I like or love just about all of DC’s magic and supernatural characters, but I don’t think they should be on a team together. JUSTICE LEAGUE DARK was better than it had a right to be when Jeff Lemire and Mikal Janin were on the book, but I still don’t think these various characters should be bonded to a team structure, whether you call it Shadowpact or JL Dark or whatever, first and foremost because many of them are NOT superheroes. Swamp Thing, John Constantine, Madame Xanadu, Etrigan the Demon–these guys aren’t superheroes. I would argue that the ghostly Deadman and the Spectre really aren’t either, even if they help the mainstream heroes. That doesn’t mean they shouldn’t ever crossover, and they can definitely be brought together to face a world-threatening danger every once in a while. But magic characters and supernatural heroes thrive in unstructured, controlled chaos group-settings, not teams with signal devices and charters.

    1. I haven’t covered any Phantom Stranger stories on MIDNIGHT…THE PODCASTING HOUR yet, but I’m hoping that will change a lot in 2018.

  5. They also had Sentinels of Magic, spinning out of the Day of Vengeance crossover, but never did anything with them.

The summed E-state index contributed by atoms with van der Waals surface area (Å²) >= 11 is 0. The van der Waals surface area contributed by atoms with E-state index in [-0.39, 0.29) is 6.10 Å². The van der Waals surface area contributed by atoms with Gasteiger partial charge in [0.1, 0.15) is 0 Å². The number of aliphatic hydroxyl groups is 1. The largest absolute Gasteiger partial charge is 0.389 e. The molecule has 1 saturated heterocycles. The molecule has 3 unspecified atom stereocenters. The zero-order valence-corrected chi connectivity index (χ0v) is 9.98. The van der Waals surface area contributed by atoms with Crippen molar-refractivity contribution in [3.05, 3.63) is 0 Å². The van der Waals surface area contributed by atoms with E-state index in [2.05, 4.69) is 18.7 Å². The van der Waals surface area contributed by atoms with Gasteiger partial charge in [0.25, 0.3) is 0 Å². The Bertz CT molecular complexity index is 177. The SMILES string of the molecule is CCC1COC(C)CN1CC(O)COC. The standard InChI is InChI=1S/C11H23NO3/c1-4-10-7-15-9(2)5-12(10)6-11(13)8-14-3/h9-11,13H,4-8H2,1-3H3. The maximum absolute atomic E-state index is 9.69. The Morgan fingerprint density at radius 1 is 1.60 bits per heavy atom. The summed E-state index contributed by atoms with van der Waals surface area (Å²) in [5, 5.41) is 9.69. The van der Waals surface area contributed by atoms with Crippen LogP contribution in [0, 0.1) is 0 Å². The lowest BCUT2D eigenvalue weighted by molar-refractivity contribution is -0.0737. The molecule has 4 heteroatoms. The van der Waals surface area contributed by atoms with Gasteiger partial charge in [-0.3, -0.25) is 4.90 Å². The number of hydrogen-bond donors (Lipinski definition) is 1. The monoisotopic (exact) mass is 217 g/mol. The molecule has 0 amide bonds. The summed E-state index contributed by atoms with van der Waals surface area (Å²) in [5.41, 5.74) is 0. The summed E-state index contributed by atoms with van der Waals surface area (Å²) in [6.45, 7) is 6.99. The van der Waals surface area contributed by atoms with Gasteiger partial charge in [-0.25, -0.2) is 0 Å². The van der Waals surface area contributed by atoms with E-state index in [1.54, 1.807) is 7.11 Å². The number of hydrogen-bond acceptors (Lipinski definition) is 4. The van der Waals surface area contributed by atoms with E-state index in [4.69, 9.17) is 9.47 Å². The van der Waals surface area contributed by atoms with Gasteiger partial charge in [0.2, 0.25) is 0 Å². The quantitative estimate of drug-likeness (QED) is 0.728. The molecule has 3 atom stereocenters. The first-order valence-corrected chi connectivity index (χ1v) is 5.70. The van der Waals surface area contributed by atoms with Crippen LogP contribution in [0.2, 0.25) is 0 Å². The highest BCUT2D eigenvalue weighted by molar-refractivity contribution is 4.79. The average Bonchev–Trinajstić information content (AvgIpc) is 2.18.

6. You guys know I enjoy both of your work on the show, so don’t take this the wrong way, but I couldn’t seem to pay full attention to this episode and dosed off a bit for chunks of it. I’m not going to pretend to have my finger on the pulse of Spectre fandom, but have you ever noticed how no one seems to care that this book existed? When someone brings up the Spectre, it’s usually in relation to the Fleisher/Aparo or Ostrander/Mandrake runs, but certainly the Golden Age material and ’60s Showcases and even ol’ Crispus Allen have their fans. But this run? It came out of a spotlight performance in Crisis On Infinite Earths and the prestige reprint Wrath of the Spectre. It routinely featured a who’s who of DC’s magical sphere. It arrived as an upscale direct market edition when Swamp Thing still had heat on it and the run spanned tie-ins to both Millennium and Invasion! What happened in this series? Uh, Jim Corrigan was a p.i. or something and Madame Xanadu had a tarot card shop in the same building maybe and I think the Spectre was a separate entity like Johnny’s Thunderbolt? Right? How long did it actually run for? I’d don’t recall seeing any issues beyond the teens, but I’m not confident I’d have noticed, either. Oh wait, the issue you covered was already in the 20s, and a 6-part story arc was announced to follow? Okay then. Who drew it? Mignola and Art Adams (and Kaluta?) did some covers, and I believe Gray Morrow did interiors at some point. I definitely remember that Doug Moench wrote most of the run, I think, possibly. *Checks cover scan* See, he wrote this one!